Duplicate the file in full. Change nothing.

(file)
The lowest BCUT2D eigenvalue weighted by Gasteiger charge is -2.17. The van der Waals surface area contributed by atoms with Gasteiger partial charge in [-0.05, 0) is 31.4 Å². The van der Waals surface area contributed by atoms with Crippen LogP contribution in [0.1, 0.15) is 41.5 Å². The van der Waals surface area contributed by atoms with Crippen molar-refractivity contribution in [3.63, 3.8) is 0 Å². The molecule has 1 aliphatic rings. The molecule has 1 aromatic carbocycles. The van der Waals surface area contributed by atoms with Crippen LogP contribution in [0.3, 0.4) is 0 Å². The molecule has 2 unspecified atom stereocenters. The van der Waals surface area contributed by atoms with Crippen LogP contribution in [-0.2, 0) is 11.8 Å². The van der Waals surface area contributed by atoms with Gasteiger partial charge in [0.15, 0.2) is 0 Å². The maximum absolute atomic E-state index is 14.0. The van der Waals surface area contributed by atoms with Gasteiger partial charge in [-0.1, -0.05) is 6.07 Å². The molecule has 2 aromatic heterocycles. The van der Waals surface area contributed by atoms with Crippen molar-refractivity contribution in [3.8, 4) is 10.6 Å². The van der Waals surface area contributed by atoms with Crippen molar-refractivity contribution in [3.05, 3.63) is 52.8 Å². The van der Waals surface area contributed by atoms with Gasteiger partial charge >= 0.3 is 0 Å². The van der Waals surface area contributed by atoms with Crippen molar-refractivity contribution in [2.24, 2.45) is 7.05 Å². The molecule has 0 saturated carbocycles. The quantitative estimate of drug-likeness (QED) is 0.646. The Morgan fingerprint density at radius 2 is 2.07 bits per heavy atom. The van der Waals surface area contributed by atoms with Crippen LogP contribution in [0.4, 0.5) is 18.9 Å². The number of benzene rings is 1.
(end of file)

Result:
The lowest BCUT2D eigenvalue weighted by Gasteiger charge is -2.17. The van der Waals surface area contributed by atoms with Gasteiger partial charge in [-0.05, 0) is 31.4 Å². The van der Waals surface area contributed by atoms with Crippen LogP contribution in [0.1, 0.15) is 41.5 Å². The van der Waals surface area contributed by atoms with Crippen molar-refractivity contribution in [3.63, 3.8) is 0 Å². The molecule has 1 aliphatic rings. The molecule has 1 aromatic carbocycles. The van der Waals surface area contributed by atoms with Crippen LogP contribution in [0.3, 0.4) is 0 Å². The molecule has 2 unspecified atom stereocenters. The van der Waals surface area contributed by atoms with Crippen LogP contribution in [-0.2, 0) is 11.8 Å². The van der Waals surface area contributed by atoms with Gasteiger partial charge in [0.15, 0.2) is 0 Å². The maximum absolute atomic E-state index is 14.0. The van der Waals surface area contributed by atoms with Gasteiger partial charge in [-0.1, -0.05) is 6.07 Å². The molecule has 2 aromatic heterocycles. The van der Waals surface area contributed by atoms with Crippen molar-refractivity contribution in [3.8, 4) is 10.6 Å². The van der Waals surface area contributed by atoms with Crippen molar-refractivity contribution in [3.05, 3.63) is 52.8 Å². The van der Waals surface area contributed by atoms with Gasteiger partial charge >= 0.3 is 0 Å². The van der Waals surface area contributed by atoms with Crippen molar-refractivity contribution in [2.24, 2.45) is 7.05 Å². The molecule has 0 saturated carbocycles. The quantitative estimate of drug-likeness (QED) is 0.646. The Morgan fingerprint density at radius 2 is 2.07 bits per heavy atom. The van der Waals surface area contributed by atoms with Crippen LogP contribution in [0.4, 0.5) is 18.9 Å². The number of benzene rings is 1.